Patients with history of solid organ/bone marrow transplantation, chronic renal failure and hypertension are known to present with a sudden neurological deficit and a multifactorial clinicoradiological syndrome called posterior reversible encephalopathy syndrome (PRES). Occurrence of vasogenic edema is well demonstrated on magnetic resonance imaging (MRI) which tends to resolve with medical therapy. Here we report a case of post-renal transplant recipient with graft failure showing typical manifestation of PRES and its successful medical management.
[ABSTRACT]   Full text not available  [PDF] [CITATIONS]
  375 72 1
Successful outcome of tacrolimus-associated thrombotic microangiopathy in renal transplant recipient with plasmapharesis
Dharmendra Prasad, Dhananjai Agarwal, Vinay Malhotra, Mohit Mathur, Rajesh Garsa, Kunal Gandhi, Pankaj Beniwal
July-September 2014, 8(3):92-95
We report a case of a renal transplant recipient treated with tacrolimus, who developed Thrombotic microangiopathy (TMA). TMA is a well-documented, severe and acute adverse effect of tacrolimus that occurs after solid-organ transplant. He was managed with complete withdrawal of tacrolimus, increasing the dose of mycophenolate mofetil and plasmapharesis with fresh-frozen plasma as replacement fluid. This was resulted in normalization of renal functions. The remission was sustained during follow-up of 12 months.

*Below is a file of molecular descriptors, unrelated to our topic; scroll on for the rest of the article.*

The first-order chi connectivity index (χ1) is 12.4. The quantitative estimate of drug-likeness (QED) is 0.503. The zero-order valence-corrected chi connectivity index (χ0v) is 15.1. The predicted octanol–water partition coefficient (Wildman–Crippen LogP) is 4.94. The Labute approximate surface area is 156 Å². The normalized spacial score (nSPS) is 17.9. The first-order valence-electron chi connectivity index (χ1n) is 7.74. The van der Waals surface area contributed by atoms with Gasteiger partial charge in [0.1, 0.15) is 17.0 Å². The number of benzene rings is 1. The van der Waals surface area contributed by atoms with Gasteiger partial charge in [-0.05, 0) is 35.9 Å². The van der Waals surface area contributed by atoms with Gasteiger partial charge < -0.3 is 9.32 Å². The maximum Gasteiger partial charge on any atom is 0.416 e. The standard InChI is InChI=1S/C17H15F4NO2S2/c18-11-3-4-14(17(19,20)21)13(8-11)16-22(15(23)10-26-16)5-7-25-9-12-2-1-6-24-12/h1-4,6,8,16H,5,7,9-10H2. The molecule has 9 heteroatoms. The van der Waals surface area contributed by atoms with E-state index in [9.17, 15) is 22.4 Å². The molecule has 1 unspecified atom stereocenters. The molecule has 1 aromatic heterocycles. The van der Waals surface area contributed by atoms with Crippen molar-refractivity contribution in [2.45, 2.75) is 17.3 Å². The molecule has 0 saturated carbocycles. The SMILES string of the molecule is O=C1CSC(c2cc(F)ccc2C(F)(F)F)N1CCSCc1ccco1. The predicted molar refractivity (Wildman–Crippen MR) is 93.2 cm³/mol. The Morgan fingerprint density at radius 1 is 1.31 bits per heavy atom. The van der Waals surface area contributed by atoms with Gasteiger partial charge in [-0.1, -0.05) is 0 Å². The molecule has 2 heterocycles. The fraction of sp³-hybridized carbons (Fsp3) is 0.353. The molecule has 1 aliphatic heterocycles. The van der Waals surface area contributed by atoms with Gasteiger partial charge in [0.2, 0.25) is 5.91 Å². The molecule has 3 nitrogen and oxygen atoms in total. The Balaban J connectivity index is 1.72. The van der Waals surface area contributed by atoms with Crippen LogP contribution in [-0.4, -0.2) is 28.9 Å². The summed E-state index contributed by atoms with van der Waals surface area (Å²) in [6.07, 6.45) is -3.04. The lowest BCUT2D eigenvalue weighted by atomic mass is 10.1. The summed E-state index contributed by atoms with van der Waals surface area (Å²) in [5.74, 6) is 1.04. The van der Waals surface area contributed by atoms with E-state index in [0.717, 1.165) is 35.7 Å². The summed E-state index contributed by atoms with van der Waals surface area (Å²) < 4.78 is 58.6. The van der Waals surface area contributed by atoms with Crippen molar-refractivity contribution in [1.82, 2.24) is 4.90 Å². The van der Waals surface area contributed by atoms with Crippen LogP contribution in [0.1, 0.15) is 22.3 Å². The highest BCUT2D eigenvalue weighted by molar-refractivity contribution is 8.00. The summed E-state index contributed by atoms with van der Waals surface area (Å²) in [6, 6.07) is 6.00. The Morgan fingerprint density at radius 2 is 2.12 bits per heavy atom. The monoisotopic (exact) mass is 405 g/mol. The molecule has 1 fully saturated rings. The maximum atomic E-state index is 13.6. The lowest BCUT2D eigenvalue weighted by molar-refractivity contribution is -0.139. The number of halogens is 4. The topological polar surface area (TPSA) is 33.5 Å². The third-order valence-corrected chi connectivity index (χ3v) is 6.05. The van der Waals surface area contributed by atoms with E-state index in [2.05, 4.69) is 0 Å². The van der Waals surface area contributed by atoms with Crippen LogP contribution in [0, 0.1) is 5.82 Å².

[ABSTRACT]   Full text not available  [PDF] [CITATIONS]
  362 65 2
Successful retransplantation after graft loss due to BK virus nephropathy
Madan M Bahadur, Vishal V Ramteke, Chandan L Chaudhary, Shaila R Khubchandani
July-September 2014, 8(3):84-86
BK virus nephropathy (BKVN) is recognized as a one of the major causes of renal allograft loss in recent years. A number of successful retransplantation have been reported worldwide, however the Indian data is singularly lacking in the same. Additionally, the need to perform an original graft nephrectomy before retransplantation is a debatable issue. We report a case of successful retransplantation in a young male with previous graft loss due to BKVN which to the best of our knowledge is the first reported case in the Indian literature.
[ABSTRACT]   Full text not available  [PDF] [CITATIONS]
  367 55 1
RK Sharma
July-September 2014, 8(3):73-74
Full text not available  [PDF]
  210 61 -
Images in transplantation
Hiralal , Amitabh Arya, Narayan Prasad
July-September 2014, 8(3):104-105
Full text not available  [PDF]
  205 57 -